We propose that S. officinalis occluded these orifices to maximize their crypsis to approaching predators in which it would be most beneficial. It is generally assumed that predator–prey interactions between sedentary, cryptic prey and their larger, cruising predators begin when the prey detects the predator . As a shark predator closes the distance between itself and cuttlefish prey, the chance that the cuttlefish will be detected increases because stimuli are distance-dependent such that the signal strengthens with decreasing distance. In this case, all shark detections of rest stimuli occurred within a 20 cm radius of the dipole and resulted in feeding strikes in 62% of trials in which they were encountered. The freeze stimulus reduced shark detection distance by approximately 5 cm and reduced responsiveness to 30% (figure 5). Conversely, jetting (fleeing) cuttlefish stimuli were detected in 94% of trials and were detected up to 38 cm away. These results collectively suggest that fleeing from sharks is a riskier option for cuttlefish. Although inking that often occurs with jetting in cephalopods chemically deters certain predators from initiating an attack , the shark species in this study were chemically attracted to and readily consumed ink products from S. officinalis (C. Bedore 2013, personal data).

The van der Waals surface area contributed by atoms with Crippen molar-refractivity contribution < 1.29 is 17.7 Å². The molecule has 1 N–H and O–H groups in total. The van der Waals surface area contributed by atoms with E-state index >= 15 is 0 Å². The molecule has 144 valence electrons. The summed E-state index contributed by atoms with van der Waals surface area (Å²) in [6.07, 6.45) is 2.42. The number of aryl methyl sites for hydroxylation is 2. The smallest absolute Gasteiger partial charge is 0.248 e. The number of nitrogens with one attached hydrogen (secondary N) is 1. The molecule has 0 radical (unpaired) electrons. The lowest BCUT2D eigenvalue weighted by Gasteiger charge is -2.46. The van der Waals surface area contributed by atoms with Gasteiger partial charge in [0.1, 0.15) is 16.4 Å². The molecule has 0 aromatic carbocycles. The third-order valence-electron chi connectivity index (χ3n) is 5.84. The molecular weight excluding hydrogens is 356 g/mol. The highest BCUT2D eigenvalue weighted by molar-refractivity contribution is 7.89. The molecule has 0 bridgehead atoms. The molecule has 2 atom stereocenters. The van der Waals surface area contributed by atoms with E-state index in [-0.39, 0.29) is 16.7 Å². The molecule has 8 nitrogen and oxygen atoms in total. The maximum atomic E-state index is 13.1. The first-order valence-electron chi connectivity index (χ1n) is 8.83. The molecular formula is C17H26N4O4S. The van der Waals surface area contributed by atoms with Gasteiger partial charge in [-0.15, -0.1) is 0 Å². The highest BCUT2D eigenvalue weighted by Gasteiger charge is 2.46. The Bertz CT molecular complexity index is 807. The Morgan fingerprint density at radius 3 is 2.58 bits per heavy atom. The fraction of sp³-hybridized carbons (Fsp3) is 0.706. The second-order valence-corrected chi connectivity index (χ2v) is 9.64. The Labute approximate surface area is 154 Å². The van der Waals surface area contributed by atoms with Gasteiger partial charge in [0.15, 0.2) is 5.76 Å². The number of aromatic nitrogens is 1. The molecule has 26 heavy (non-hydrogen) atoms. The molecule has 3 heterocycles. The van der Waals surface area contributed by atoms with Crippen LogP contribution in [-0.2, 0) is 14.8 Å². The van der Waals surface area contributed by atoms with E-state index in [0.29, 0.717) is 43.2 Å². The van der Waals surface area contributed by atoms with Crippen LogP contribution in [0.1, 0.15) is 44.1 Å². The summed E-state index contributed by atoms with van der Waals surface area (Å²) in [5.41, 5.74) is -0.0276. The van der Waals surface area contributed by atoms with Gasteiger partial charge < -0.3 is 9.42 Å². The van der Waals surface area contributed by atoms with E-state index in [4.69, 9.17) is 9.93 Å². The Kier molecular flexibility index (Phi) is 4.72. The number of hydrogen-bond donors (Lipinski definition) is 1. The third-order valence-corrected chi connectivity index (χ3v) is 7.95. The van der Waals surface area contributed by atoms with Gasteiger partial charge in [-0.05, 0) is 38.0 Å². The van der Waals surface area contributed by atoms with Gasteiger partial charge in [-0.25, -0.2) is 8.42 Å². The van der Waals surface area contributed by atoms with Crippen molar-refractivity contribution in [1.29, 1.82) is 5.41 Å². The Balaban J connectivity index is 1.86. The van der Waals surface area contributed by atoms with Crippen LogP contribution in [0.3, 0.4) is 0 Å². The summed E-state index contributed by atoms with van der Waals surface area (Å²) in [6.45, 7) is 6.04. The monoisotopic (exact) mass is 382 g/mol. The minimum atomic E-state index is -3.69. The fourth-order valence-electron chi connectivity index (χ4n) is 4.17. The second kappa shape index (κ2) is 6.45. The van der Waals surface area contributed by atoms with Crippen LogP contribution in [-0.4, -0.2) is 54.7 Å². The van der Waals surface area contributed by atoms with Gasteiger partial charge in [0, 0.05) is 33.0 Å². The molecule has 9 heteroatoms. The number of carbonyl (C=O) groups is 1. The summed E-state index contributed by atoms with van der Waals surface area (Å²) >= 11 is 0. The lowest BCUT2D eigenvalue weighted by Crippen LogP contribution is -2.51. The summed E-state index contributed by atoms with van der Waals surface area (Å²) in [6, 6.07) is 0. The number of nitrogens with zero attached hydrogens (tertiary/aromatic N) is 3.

Blacktip sharks were generally less responsive to electric stimuli than bonnethead sharks (figure 5). The difference in responsiveness is likely to be due to differences in foraging strategy, which may result in differences between species with regard to the role of electroreception in prey detection. Bonnethead sharks are primarily benthic foragers [20,26,37] and search for food almost exclusively along the bottom, where the experimental array was placed. Juvenile blacktip sharks, on the other hand, are benthopelagic foragers [25,37] and frequently feed at the water surface in captivity.
Although our results suggest robust responses both by S. officinalis responding to predator stimuli and by shark responses to Sepia-simulating electric fields, no laboratory experiment is without limitations. The baseline ventilatory parameters used to define resting values may not precisely represent that of a cuttlefish in its natural habitat; the physical constraints of the experimental tank and lack of appropriate substrate for burying unavoidably impart stress on experimental animals, which consequently may inflate ventilatory frequency and amplitude of resting animals (see electronic supplementary material, movies S1 and S2). It may seem intuitive that the exaggerated ventilation necessarily increases electric potentials. However, voltage does not arise from active ventilation itself; rather, it is a product of osmoregulation at the gill surface, and the resulting charge is then propagated away from the gills in water currents resulting from the pumping behaviour during ventilation. In previous work that quantified electric potentials of aquatic invertebrates and fishes [28,40], data were carefully inspected for interactions among voltage, frequency and stress level (indicated by ventilatory rate). Data for the current work were subjected to similar scrutiny. No correlations were present in any of the datasets (electronic supplementary material, figure S1), indicating that voltage was not affected by stress in these experiments.